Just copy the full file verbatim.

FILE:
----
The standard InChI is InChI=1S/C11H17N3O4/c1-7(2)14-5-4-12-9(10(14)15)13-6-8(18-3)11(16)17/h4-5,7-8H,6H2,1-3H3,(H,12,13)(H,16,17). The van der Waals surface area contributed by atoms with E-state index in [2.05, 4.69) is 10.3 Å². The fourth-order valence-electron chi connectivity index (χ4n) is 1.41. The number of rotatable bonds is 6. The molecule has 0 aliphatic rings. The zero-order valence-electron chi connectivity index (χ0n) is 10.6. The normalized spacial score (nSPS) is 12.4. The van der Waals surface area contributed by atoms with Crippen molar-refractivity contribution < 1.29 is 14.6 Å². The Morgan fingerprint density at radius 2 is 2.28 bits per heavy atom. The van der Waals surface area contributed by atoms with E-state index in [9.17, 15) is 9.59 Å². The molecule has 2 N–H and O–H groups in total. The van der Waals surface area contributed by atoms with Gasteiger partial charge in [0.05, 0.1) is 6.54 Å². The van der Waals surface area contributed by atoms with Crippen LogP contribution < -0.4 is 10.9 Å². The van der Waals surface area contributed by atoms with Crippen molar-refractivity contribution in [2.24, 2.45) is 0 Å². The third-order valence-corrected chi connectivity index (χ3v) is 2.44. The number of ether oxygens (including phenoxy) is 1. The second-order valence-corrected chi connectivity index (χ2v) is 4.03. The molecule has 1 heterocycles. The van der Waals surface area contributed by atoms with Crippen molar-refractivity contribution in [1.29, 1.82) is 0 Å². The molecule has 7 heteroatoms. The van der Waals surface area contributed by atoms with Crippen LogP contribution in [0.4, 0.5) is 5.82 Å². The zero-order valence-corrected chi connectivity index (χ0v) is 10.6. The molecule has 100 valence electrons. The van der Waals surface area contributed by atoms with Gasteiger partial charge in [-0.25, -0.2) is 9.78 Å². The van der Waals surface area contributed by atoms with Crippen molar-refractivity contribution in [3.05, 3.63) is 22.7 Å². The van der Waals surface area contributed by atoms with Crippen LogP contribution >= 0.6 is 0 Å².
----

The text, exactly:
The standard InChI is InChI=1S/C11H17N3O4/c1-7(2)14-5-4-12-9(10(14)15)13-6-8(18-3)11(16)17/h4-5,7-8H,6H2,1-3H3,(H,12,13)(H,16,17). The van der Waals surface area contributed by atoms with E-state index in [2.05, 4.69) is 10.3 Å². The fourth-order valence-electron chi connectivity index (χ4n) is 1.41. The number of rotatable bonds is 6. The molecule has 0 aliphatic rings. The zero-order valence-electron chi connectivity index (χ0n) is 10.6. The normalized spacial score (nSPS) is 12.4. The van der Waals surface area contributed by atoms with Crippen molar-refractivity contribution < 1.29 is 14.6 Å². The Morgan fingerprint density at radius 2 is 2.28 bits per heavy atom. The van der Waals surface area contributed by atoms with E-state index in [9.17, 15) is 9.59 Å². The molecule has 2 N–H and O–H groups in total. The van der Waals surface area contributed by atoms with Gasteiger partial charge in [0.05, 0.1) is 6.54 Å². The van der Waals surface area contributed by atoms with Crippen LogP contribution < -0.4 is 10.9 Å². The van der Waals surface area contributed by atoms with Crippen molar-refractivity contribution in [2.24, 2.45) is 0 Å². The third-order valence-corrected chi connectivity index (χ3v) is 2.44. The number of ether oxygens (including phenoxy) is 1. The second-order valence-corrected chi connectivity index (χ2v) is 4.03. The molecule has 1 heterocycles. The van der Waals surface area contributed by atoms with Crippen molar-refractivity contribution in [1.29, 1.82) is 0 Å². The molecule has 7 heteroatoms. The van der Waals surface area contributed by atoms with Crippen LogP contribution in [0.4, 0.5) is 5.82 Å². The zero-order valence-corrected chi connectivity index (χ0v) is 10.6. The molecule has 100 valence electrons. The van der Waals surface area contributed by atoms with Gasteiger partial charge in [-0.25, -0.2) is 9.78 Å². The van der Waals surface area contributed by atoms with Crippen molar-refractivity contribution in [3.05, 3.63) is 22.7 Å². The van der Waals surface area contributed by atoms with Crippen LogP contribution >= 0.6 is 0 Å².